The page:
Protection or Plunder? Whole Foods and New York City

I wanted to like this Associated Press story because, in theory, it is about the government doing what the government is supposed to do. It is supposed to punish fraud. I was actually prepared to say something nice about New York City’s government–a rare event for any government but especially in the case of the Big Apple.

Sadly, there are enough doubts raised in the story that I can’t be so positive. In fact, looking at another news story, I think this amounts to blackmail with AP only reporting enough to make the city government’s case look plausible.

The headline is accurate: “Whole Foods Market agrees to pay $500,000 to NYC to settle overcharging allegations.” It is accurate because that is all we have: unproven allegations.

Whole Foods said Monday it will pay New York City $500,000 to settle allegations it overcharged customers for prepackaged foods.

The city’s Department of Consumer Affairs said the settlement also requires Whole Foods Market Inc. to conduct quarterly audits to ensure products are accurately weighed and labeled.

The city had said in June that its investigation tested 80 different types of prepackaged food at Whole Foods and found mislabeled weights on every one. The overcharging included $4.85 for a package of chicken tenders and $14.84 for coconut shrimp, the city said.

Well, if the accusation is true, it is significant. Though I would like to know if the weight on the label was always greater than the real weight.

AP doesn’t tell us, but this ABC News TV report does: sometimes the mistakes were in the customer’s favor (see the video below).

And when you think about it, it is really hard to believe that a grocery store chain would conspire to mislabel amounts and weights. Not many people make big bucks in the grocery business. A person making a living labeling products is not going to risk jail to pad the profits of his bosses. And the person above him will not be able to trust his underling to keep his mouth shut. The employee is much more likely to turn whistleblower.

Furthermore, anyone could investigate Whole Foods by simply weighing the produce. Since Whole Foods has many competitors, I don’t see how they could afford the risk. What is to prevent Trader Joe’s from hiring someone to periodically check the accuracy of Whole Foods’ labeling?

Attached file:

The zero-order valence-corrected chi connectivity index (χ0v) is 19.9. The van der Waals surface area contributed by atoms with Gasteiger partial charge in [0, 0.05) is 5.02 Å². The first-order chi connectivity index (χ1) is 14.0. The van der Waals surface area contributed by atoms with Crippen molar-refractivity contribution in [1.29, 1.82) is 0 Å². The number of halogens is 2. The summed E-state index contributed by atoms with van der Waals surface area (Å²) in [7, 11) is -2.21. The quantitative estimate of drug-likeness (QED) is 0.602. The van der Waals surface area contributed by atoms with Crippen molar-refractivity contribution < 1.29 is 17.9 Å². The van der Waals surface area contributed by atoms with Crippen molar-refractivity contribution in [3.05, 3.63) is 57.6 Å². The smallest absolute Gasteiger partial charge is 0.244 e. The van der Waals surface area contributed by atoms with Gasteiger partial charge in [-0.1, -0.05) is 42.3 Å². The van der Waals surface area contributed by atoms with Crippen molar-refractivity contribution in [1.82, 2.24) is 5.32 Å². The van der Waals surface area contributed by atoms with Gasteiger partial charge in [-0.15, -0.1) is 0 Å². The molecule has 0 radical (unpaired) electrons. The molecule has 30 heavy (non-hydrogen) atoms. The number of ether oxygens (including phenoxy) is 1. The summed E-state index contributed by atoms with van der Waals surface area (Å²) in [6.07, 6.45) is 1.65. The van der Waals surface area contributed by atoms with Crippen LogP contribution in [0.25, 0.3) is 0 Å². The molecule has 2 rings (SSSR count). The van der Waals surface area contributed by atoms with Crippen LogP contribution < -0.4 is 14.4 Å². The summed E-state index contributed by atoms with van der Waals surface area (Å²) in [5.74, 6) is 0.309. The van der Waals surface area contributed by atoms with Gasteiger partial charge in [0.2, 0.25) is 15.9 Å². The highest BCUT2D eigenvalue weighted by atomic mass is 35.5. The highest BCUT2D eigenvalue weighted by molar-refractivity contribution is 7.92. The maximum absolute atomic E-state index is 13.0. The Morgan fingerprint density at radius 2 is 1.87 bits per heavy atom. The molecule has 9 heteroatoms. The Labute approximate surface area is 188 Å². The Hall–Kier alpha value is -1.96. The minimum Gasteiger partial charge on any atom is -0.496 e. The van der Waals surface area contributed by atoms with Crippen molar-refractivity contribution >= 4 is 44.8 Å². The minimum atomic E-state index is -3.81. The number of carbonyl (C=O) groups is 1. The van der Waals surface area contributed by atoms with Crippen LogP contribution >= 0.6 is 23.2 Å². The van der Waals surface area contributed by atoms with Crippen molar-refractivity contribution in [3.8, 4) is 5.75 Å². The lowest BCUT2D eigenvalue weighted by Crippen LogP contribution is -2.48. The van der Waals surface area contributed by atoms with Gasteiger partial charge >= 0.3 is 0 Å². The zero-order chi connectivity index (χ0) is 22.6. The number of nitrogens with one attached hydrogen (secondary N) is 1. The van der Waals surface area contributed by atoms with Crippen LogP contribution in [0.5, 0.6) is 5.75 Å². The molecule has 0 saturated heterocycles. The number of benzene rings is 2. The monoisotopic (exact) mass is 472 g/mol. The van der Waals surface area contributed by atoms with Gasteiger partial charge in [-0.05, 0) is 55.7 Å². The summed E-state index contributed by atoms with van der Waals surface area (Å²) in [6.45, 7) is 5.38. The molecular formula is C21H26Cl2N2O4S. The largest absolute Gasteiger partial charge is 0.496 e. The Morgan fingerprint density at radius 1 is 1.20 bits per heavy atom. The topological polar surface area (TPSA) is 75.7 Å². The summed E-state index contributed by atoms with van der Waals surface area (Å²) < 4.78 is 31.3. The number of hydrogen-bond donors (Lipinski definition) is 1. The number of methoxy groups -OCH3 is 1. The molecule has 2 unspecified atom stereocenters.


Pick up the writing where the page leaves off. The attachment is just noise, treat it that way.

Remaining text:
For whatever reason, Whole Foods had allowed quality control to slip. Since they damaged themselves as well as customers, they wouldn’t catch the problem right away.

Now they’ve invested the money in fixing the problem.

Mackey had previously expressed bewilderment over why “Whole Foods was singled out for this attention,” saying that he doesn’t think the company’s track record on the matter is any different from other supermarkets. The grocery chain had nevertheless said over the summer that it would take steps to prevent overcharging, including training for workers, and pledged to give away products if customers discovered they were mispriced.

Whole Foods has already put in place third-party audits to ensure pricing accuracy, spokesman Michael Silverman said in an emailed statement.

I suppose this is all good… except what if prices rise because Whole Foods has a new business expense in avoiding trouble with the New York City government. That would be fine if it kept customers from being overcharged.

But how many customers were overcharged?

[See also, “Teachable Moment: Whole Foods Wants to Sell to Poor People.”]

I ask because, when I buy grocery items that have the weight and price on the label, I think I would notice if an item were massively overpriced compared to others. They are typically packaged in saran wrap so you see what you are buying. If one were much more expensive that the others, I would choose another.

So while small inaccuracies might have hurt customers, I suspect the really overpriced items were left on the shelf until they were put on clearance with a new reduced price. No one has shown evidence that customers were actually paying for the more highly overpriced items.

So, for all we know, Whole Foods lost more than it gained from these mistakes. While customers probably bypassed the highly overpriced items, they probably snapped up the highly underpriced items.

Maybe I am wrong in my thinking. A trial might bring clarity to what happened.

But the city never wanted to go to trial.

Whole Foods refused to consider the city’s initial demand for $1.5 million, but it agreed to the $500,000 settlement to “put this issue behind us,” Silverman said.

The Department of Consumer Affairs said the money will go into the city’s budget.

How convenient!